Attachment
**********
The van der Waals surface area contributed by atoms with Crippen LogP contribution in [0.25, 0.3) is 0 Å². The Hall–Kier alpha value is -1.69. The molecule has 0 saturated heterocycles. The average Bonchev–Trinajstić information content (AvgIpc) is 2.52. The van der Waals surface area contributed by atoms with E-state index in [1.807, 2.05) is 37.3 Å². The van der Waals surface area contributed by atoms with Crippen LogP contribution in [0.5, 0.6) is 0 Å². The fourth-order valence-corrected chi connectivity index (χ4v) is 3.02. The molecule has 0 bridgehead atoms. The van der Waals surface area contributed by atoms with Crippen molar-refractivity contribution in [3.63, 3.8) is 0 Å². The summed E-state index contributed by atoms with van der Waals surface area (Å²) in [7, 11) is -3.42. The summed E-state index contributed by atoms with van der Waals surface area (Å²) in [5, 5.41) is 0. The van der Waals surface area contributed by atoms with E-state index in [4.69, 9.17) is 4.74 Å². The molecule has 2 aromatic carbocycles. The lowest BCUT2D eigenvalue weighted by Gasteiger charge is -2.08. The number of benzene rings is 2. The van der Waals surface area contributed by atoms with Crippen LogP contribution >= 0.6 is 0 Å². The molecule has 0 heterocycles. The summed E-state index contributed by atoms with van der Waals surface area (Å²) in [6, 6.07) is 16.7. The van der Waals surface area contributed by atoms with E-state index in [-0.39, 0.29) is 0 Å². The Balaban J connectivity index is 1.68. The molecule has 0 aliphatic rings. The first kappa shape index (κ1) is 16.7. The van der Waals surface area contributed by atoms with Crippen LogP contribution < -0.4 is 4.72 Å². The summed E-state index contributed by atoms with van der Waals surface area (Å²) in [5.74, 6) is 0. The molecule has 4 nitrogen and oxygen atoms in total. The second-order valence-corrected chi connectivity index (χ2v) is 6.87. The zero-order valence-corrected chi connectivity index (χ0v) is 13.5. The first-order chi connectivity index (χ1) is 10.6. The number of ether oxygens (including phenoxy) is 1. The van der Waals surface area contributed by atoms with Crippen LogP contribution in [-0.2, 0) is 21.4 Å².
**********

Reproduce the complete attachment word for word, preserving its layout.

The van der Waals surface area contributed by atoms with Crippen LogP contribution in [0.25, 0.3) is 0 Å². The Hall–Kier alpha value is -1.69. The molecule has 0 saturated heterocycles. The average Bonchev–Trinajstić information content (AvgIpc) is 2.52. The van der Waals surface area contributed by atoms with E-state index in [1.807, 2.05) is 37.3 Å². The van der Waals surface area contributed by atoms with Crippen LogP contribution in [0.5, 0.6) is 0 Å². The fourth-order valence-corrected chi connectivity index (χ4v) is 3.02. The molecule has 0 bridgehead atoms. The van der Waals surface area contributed by atoms with Crippen molar-refractivity contribution in [3.63, 3.8) is 0 Å². The summed E-state index contributed by atoms with van der Waals surface area (Å²) in [7, 11) is -3.42. The summed E-state index contributed by atoms with van der Waals surface area (Å²) in [5, 5.41) is 0. The van der Waals surface area contributed by atoms with E-state index in [4.69, 9.17) is 4.74 Å². The molecule has 2 aromatic carbocycles. The lowest BCUT2D eigenvalue weighted by Gasteiger charge is -2.08. The number of benzene rings is 2. The van der Waals surface area contributed by atoms with Crippen LogP contribution >= 0.6 is 0 Å². The molecule has 0 heterocycles. The summed E-state index contributed by atoms with van der Waals surface area (Å²) in [6, 6.07) is 16.7. The van der Waals surface area contributed by atoms with E-state index in [-0.39, 0.29) is 0 Å². The Balaban J connectivity index is 1.68. The molecule has 0 aliphatic rings. The first kappa shape index (κ1) is 16.7. The van der Waals surface area contributed by atoms with Crippen LogP contribution < -0.4 is 4.72 Å². The summed E-state index contributed by atoms with van der Waals surface area (Å²) in [5.74, 6) is 0. The molecule has 4 nitrogen and oxygen atoms in total. The second-order valence-corrected chi connectivity index (χ2v) is 6.87. The zero-order valence-corrected chi connectivity index (χ0v) is 13.5. The first-order chi connectivity index (χ1) is 10.6. The number of ether oxygens (including phenoxy) is 1. The van der Waals surface area contributed by atoms with Crippen LogP contribution in [-0.2, 0) is 21.4 Å².